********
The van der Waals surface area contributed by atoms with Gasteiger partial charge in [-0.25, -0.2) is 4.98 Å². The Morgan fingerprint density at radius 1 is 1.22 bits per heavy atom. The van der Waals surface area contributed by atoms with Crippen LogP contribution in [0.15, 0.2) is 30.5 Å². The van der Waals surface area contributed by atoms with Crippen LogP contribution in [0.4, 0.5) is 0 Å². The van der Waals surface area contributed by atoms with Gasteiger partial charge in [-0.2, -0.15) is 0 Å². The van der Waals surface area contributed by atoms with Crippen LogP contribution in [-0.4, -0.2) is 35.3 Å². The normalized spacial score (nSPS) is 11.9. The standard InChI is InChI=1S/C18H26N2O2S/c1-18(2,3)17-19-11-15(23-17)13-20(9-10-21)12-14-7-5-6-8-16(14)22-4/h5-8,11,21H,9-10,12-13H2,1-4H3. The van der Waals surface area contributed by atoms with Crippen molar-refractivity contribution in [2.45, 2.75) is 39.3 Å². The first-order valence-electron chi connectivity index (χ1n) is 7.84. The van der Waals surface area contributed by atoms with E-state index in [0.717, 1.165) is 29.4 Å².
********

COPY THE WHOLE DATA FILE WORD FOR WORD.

The van der Waals surface area contributed by atoms with Gasteiger partial charge in [-0.25, -0.2) is 4.98 Å². The Morgan fingerprint density at radius 1 is 1.22 bits per heavy atom. The van der Waals surface area contributed by atoms with Crippen LogP contribution in [0.15, 0.2) is 30.5 Å². The van der Waals surface area contributed by atoms with Crippen LogP contribution in [0.4, 0.5) is 0 Å². The van der Waals surface area contributed by atoms with Gasteiger partial charge in [-0.2, -0.15) is 0 Å². The van der Waals surface area contributed by atoms with Crippen LogP contribution in [-0.4, -0.2) is 35.3 Å². The normalized spacial score (nSPS) is 11.9. The standard InChI is InChI=1S/C18H26N2O2S/c1-18(2,3)17-19-11-15(23-17)13-20(9-10-21)12-14-7-5-6-8-16(14)22-4/h5-8,11,21H,9-10,12-13H2,1-4H3. The van der Waals surface area contributed by atoms with Crippen molar-refractivity contribution in [2.45, 2.75) is 39.3 Å². The first-order valence-electron chi connectivity index (χ1n) is 7.84. The van der Waals surface area contributed by atoms with E-state index in [0.717, 1.165) is 29.4 Å².